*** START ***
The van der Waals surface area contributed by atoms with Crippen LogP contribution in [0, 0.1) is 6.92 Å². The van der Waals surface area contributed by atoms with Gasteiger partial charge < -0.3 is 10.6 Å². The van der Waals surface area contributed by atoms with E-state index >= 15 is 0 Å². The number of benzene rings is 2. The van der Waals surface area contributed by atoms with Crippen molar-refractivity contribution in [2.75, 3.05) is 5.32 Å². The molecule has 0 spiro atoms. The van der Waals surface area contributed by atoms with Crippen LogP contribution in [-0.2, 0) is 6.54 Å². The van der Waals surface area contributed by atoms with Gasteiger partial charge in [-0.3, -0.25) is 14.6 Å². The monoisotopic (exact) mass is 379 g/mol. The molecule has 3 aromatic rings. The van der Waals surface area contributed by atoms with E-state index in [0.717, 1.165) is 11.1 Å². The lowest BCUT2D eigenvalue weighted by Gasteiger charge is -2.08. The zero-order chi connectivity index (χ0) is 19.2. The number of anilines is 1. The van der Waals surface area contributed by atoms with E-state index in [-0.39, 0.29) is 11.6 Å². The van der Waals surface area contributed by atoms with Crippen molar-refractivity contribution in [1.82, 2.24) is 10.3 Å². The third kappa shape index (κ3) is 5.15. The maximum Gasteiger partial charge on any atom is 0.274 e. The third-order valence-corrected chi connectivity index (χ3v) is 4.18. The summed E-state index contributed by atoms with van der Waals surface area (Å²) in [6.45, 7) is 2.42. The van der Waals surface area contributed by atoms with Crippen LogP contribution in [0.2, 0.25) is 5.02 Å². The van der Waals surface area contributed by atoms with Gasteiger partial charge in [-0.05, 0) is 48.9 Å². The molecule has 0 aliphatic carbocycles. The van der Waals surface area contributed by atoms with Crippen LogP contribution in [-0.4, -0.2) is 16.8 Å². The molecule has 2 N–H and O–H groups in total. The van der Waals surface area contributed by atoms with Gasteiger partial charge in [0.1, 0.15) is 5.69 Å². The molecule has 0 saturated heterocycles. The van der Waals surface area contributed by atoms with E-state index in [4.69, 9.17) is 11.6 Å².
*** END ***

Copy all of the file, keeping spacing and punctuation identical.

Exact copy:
The van der Waals surface area contributed by atoms with Crippen LogP contribution in [0, 0.1) is 6.92 Å². The van der Waals surface area contributed by atoms with Gasteiger partial charge < -0.3 is 10.6 Å². The van der Waals surface area contributed by atoms with E-state index >= 15 is 0 Å². The number of benzene rings is 2. The van der Waals surface area contributed by atoms with Crippen molar-refractivity contribution in [2.75, 3.05) is 5.32 Å². The molecule has 0 spiro atoms. The van der Waals surface area contributed by atoms with Crippen LogP contribution in [-0.2, 0) is 6.54 Å². The van der Waals surface area contributed by atoms with Gasteiger partial charge in [-0.3, -0.25) is 14.6 Å². The monoisotopic (exact) mass is 379 g/mol. The molecule has 3 aromatic rings. The van der Waals surface area contributed by atoms with E-state index in [0.717, 1.165) is 11.1 Å². The lowest BCUT2D eigenvalue weighted by Gasteiger charge is -2.08. The zero-order chi connectivity index (χ0) is 19.2. The number of anilines is 1. The van der Waals surface area contributed by atoms with E-state index in [-0.39, 0.29) is 11.6 Å². The van der Waals surface area contributed by atoms with Crippen molar-refractivity contribution in [1.82, 2.24) is 10.3 Å². The third kappa shape index (κ3) is 5.15. The maximum Gasteiger partial charge on any atom is 0.274 e. The third-order valence-corrected chi connectivity index (χ3v) is 4.18. The summed E-state index contributed by atoms with van der Waals surface area (Å²) in [6.45, 7) is 2.42. The van der Waals surface area contributed by atoms with Crippen LogP contribution in [0.2, 0.25) is 5.02 Å². The van der Waals surface area contributed by atoms with Gasteiger partial charge in [-0.05, 0) is 48.9 Å². The molecule has 0 aliphatic carbocycles. The van der Waals surface area contributed by atoms with Crippen LogP contribution in [-0.4, -0.2) is 16.8 Å². The molecule has 2 N–H and O–H groups in total. The van der Waals surface area contributed by atoms with Gasteiger partial charge in [0.1, 0.15) is 5.69 Å². The molecule has 0 saturated heterocycles. The van der Waals surface area contributed by atoms with E-state index in [4.69, 9.17) is 11.6 Å².